Bashing packaging is therefore not a solution. It would be more sensible, for example, to replace plastic with paper, which has a better environmental footprint. However, many barrier requirements – at least for now – can only be met with plastic. Further research must be conducted to make packaging more environmentally friendly. The challenges faced are evident when looking at packaging films as an example.
Challenges for the packaging industry using the example of packaging films
Eine der häufig verwendeten Verpackungsfolien besteht aus Polyester (PET), Aluminium und One of the commonly used packaging films consists of polyester (PET), aluminum, and polyethylene (PE). This three-layer composite combines the beneficial properties of its base materials: PET provides a tear-resistant, printable surface.
Aluminum protects against moisture, light, or loss of aroma, thus extending the shelf life of food.
Lastly, thanks to the sealing properties of PE, the film can be sealed to form bags that we all know from supermarkets. Composite films like Doybags also have the advantage of standing upright and being easily stored on supermarket shelves.
However, such aluminum + PET + PE packaging films are not compostable. While PET, aluminum, and PE can each be recycled individually without difficulty, the triplex composite needs to be separated into its base materials, which is highly complex and therefore not cost-effective.
Therefore, research is being conducted on more environmentally friendly and alternative films that possess the aforementioned properties but are more recyclable or even compostable. However, so far, compromises need to be made, especially regarding the protective function of aluminum. This means that food packaged in such innovative materials generally has a shorter shelf life. This is not an issue for fast-moving products, but the newly developed films still need to perform better for other products to meet everyday demands.
Latest from the packaging market
Current efforts in the packaging industry aim to improve materials in terms of their barrier properties and sustainability.
In the pursuit of sustainable packaging design, forms of bags are optimized, and unnecessary components are eliminated to save materials.
To conserve primary raw materials, some materials are replaced with others that have a better energy balance.
Increasing the proportion of recycled content
Recyclates are recycled plastic waste and are increasingly used in the production of new packaging materials. However, while recyclates are already commonly used in the construction industry, the availability of secondary raw materials for food or cosmetics packaging is still limited due to higher safety and hygiene requirements.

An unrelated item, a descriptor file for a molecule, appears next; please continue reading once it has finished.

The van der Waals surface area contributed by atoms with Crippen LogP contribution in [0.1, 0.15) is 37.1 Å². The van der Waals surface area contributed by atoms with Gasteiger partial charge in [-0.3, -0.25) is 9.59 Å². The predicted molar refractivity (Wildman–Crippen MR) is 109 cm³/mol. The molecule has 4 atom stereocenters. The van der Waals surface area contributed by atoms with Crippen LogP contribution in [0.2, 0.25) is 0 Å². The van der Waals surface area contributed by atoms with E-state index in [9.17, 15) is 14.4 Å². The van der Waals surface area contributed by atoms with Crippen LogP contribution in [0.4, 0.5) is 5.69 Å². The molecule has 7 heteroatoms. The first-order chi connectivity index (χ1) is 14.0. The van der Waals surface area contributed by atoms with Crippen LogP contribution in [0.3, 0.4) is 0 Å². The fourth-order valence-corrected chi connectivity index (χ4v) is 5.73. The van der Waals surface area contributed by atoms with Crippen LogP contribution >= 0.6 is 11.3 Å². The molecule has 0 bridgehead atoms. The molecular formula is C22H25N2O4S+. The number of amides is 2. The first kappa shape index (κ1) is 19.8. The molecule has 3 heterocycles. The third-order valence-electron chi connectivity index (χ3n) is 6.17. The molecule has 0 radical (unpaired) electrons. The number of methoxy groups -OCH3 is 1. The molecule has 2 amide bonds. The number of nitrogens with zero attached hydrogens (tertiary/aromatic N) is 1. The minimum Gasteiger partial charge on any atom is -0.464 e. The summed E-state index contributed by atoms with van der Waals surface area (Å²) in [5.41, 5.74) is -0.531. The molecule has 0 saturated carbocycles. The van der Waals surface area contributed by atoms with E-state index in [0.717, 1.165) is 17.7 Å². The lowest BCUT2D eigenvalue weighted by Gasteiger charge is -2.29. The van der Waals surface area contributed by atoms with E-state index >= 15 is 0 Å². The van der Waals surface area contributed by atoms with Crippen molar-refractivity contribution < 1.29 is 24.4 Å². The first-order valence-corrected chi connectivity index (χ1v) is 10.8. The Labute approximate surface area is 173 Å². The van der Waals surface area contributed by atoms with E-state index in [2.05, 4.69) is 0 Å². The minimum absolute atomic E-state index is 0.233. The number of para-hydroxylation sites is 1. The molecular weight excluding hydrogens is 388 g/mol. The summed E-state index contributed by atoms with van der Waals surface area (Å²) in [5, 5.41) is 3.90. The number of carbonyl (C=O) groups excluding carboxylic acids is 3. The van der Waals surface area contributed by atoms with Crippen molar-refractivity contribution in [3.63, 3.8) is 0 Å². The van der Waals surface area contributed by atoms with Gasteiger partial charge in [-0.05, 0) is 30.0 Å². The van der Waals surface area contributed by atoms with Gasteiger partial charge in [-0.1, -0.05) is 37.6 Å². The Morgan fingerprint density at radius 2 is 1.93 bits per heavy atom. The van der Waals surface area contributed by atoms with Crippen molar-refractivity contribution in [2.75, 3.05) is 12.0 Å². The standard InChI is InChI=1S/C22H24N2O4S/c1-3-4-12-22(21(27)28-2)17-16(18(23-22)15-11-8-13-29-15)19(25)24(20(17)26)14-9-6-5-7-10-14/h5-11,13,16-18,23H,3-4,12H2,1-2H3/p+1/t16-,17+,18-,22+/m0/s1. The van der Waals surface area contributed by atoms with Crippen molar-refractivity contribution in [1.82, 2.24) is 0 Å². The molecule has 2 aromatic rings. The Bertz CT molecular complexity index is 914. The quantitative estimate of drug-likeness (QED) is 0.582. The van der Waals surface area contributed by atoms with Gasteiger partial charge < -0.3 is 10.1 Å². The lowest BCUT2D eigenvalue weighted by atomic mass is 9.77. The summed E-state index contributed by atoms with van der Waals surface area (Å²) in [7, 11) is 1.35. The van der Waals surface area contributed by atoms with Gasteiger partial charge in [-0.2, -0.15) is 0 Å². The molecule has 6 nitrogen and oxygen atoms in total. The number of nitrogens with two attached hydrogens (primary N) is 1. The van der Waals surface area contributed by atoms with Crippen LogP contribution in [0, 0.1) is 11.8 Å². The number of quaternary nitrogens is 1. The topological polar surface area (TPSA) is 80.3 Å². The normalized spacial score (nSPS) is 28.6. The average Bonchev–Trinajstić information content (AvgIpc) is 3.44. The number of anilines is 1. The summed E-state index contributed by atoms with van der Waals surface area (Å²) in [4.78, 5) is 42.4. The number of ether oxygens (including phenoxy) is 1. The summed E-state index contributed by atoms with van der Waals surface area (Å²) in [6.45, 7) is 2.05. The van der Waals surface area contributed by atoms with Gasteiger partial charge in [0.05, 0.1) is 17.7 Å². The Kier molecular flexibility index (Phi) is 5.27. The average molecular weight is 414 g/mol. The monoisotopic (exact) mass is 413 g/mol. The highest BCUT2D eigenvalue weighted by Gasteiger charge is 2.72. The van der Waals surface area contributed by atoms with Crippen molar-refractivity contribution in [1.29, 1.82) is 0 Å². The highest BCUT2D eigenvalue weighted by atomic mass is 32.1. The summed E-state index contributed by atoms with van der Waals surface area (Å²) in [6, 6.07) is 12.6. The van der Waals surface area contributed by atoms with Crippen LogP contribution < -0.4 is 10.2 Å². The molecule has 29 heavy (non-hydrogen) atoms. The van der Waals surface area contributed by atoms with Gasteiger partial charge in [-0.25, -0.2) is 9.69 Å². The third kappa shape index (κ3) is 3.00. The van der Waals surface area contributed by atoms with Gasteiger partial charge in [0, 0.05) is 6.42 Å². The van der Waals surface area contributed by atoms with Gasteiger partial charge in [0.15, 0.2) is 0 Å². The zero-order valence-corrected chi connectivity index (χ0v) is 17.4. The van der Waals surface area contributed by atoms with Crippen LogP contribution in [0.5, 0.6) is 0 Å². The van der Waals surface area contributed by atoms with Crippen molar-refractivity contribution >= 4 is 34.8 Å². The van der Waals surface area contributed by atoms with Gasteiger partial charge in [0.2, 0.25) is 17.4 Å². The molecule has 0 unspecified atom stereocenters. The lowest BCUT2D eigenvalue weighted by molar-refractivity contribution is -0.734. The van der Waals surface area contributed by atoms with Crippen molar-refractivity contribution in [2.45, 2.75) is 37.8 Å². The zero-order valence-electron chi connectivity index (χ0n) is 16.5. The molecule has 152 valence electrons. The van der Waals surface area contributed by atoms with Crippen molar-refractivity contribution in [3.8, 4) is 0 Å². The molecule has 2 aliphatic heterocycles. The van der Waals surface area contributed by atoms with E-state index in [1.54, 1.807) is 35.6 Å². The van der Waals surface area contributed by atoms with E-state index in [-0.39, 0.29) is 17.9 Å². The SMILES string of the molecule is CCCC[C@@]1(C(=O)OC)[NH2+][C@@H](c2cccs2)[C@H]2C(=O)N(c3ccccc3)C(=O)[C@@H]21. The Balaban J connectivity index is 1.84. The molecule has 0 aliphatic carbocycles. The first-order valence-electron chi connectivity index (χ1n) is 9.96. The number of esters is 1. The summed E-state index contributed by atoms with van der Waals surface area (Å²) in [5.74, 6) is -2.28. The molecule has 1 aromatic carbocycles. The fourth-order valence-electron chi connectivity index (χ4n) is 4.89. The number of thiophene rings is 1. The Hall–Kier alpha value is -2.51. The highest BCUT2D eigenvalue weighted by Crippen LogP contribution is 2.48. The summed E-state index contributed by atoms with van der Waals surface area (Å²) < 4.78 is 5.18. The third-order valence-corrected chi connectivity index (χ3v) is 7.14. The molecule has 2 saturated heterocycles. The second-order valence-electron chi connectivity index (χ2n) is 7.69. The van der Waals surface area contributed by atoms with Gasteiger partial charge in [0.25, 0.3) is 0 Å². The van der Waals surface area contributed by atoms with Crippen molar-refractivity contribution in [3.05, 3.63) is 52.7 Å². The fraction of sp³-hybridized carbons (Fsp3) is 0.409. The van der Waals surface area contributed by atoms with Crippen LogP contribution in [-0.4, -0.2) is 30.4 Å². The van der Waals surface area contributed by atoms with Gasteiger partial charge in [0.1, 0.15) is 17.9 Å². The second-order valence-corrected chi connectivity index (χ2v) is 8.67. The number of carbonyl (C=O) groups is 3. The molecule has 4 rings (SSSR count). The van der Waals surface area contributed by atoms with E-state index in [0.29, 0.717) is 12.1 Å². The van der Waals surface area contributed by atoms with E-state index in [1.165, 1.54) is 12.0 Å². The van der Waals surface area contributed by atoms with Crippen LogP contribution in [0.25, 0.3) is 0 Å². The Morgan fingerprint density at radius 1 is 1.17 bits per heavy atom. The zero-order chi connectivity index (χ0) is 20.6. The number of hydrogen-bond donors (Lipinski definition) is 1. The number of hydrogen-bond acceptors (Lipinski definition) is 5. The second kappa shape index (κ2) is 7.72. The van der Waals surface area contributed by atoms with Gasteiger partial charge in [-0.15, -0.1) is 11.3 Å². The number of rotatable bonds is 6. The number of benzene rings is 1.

Use of monomaterials
Although the shift towards paper-based packaging has been driven by increasing criticism of plastics, many packages are primarily made of paper but coated with plastic. This significantly hinders recycling possibilities. Therefore, the German Environment Agency has established minimum standards for recycling-friendly packaging.
In accordance with these standards, materials that consist of 95% of a single substance are preferred. They are classified as monomaterials and are considered recyclable because they do not need to be separated. This makes recycling economically viable.
Innovative recycling technologies
In the field of chemical recycling, the focus is on post-consumer plastics. This method allows the recycling of contaminated or composite materials. They are broken down into their chemical building blocks, which can then be used to produce plastics. The resulting pyrolysis oil can also be used as a fuel, similar to crude oil.
Use of other materials
Packaging films made from renewable and biodegradable materials are highly sought after. Cellophane has long been recognized as an alternative to plastic. As it is derived from wood, it is compostable and biodegradable. Bagasse, a product made from rapidly renewable sugarcane, can be used as a robust packaging material for food and ready-made meals.
Grass can be used as a raw material for paper production. Currently, it is possible to achieve a grass fiber content of up to 40% for the production of functional cardboard and paper-based packaging. Additionally, recycled paper is increasingly used in the production of packaging paper.
What doesn’t work
One measure that has negative effects on the energy balance is adding layers of paper to give the packaging an environmentally friendly appearance. This not only increases production effort but also burdens the environment.
Take a look into the future!
AlFiPa develops environmentally friendly packaging made of paper and other natural materials, always considering specific product requirements. Let us convince you – contact us!